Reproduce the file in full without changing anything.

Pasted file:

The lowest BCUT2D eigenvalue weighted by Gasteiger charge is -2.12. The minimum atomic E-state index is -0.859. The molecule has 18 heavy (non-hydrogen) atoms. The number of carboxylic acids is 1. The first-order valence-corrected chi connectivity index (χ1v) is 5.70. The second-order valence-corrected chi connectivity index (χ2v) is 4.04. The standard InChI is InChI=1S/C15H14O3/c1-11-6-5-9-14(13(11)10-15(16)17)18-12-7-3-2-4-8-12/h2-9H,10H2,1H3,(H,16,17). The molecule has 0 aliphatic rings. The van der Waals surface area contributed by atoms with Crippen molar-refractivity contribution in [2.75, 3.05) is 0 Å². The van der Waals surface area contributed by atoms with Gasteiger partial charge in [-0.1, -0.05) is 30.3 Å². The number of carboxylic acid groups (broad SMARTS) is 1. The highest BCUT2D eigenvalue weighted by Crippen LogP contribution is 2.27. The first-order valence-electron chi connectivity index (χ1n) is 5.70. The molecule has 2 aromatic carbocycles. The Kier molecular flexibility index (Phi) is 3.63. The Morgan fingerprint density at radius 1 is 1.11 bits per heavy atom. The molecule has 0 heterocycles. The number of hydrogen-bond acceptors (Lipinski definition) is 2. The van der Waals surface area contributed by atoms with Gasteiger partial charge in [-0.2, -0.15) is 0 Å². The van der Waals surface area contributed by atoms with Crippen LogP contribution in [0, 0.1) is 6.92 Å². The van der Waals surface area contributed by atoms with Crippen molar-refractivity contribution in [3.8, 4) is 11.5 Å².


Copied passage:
The lowest BCUT2D eigenvalue weighted by Gasteiger charge is -2.12. The minimum atomic E-state index is -0.859. The molecule has 18 heavy (non-hydrogen) atoms. The number of carboxylic acids is 1. The first-order valence-corrected chi connectivity index (χ1v) is 5.70. The second-order valence-corrected chi connectivity index (χ2v) is 4.04. The standard InChI is InChI=1S/C15H14O3/c1-11-6-5-9-14(13(11)10-15(16)17)18-12-7-3-2-4-8-12/h2-9H,10H2,1H3,(H,16,17). The molecule has 0 aliphatic rings. The van der Waals surface area contributed by atoms with Crippen molar-refractivity contribution in [2.75, 3.05) is 0 Å². The van der Waals surface area contributed by atoms with Gasteiger partial charge in [-0.1, -0.05) is 30.3 Å². The number of carboxylic acid groups (broad SMARTS) is 1. The highest BCUT2D eigenvalue weighted by Crippen LogP contribution is 2.27. The first-order valence-electron chi connectivity index (χ1n) is 5.70. The molecule has 2 aromatic carbocycles. The Kier molecular flexibility index (Phi) is 3.63. The Morgan fingerprint density at radius 1 is 1.11 bits per heavy atom. The molecule has 0 heterocycles. The number of hydrogen-bond acceptors (Lipinski definition) is 2. The van der Waals surface area contributed by atoms with Gasteiger partial charge in [-0.2, -0.15) is 0 Å². The van der Waals surface area contributed by atoms with Crippen LogP contribution in [0, 0.1) is 6.92 Å². The van der Waals surface area contributed by atoms with Crippen molar-refractivity contribution in [3.8, 4) is 11.5 Å².